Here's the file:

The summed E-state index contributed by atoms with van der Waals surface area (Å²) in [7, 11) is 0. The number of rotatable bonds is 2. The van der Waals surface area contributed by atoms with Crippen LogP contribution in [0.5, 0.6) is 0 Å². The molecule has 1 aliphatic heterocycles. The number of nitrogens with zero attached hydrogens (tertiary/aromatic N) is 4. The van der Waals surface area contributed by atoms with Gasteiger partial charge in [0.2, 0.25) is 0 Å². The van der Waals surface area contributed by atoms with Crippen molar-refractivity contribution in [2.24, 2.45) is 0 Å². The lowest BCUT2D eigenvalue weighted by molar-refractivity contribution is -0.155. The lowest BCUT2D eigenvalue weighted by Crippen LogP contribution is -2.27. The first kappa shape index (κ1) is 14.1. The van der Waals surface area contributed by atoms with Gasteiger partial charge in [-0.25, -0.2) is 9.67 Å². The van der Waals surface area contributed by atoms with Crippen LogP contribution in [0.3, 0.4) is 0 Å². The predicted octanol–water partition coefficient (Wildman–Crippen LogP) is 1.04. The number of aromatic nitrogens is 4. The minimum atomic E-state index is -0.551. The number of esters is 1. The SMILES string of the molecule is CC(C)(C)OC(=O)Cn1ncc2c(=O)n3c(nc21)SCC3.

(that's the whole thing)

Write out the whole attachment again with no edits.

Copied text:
The summed E-state index contributed by atoms with van der Waals surface area (Å²) in [7, 11) is 0. The number of rotatable bonds is 2. The van der Waals surface area contributed by atoms with Crippen LogP contribution in [0.5, 0.6) is 0 Å². The molecule has 1 aliphatic heterocycles. The number of nitrogens with zero attached hydrogens (tertiary/aromatic N) is 4. The van der Waals surface area contributed by atoms with Gasteiger partial charge in [0.2, 0.25) is 0 Å². The van der Waals surface area contributed by atoms with Crippen molar-refractivity contribution in [2.24, 2.45) is 0 Å². The lowest BCUT2D eigenvalue weighted by molar-refractivity contribution is -0.155. The lowest BCUT2D eigenvalue weighted by Crippen LogP contribution is -2.27. The first kappa shape index (κ1) is 14.1. The van der Waals surface area contributed by atoms with Gasteiger partial charge in [-0.25, -0.2) is 9.67 Å². The van der Waals surface area contributed by atoms with Crippen LogP contribution in [0.3, 0.4) is 0 Å². The predicted octanol–water partition coefficient (Wildman–Crippen LogP) is 1.04. The number of aromatic nitrogens is 4. The minimum atomic E-state index is -0.551. The number of esters is 1. The SMILES string of the molecule is CC(C)(C)OC(=O)Cn1ncc2c(=O)n3c(nc21)SCC3.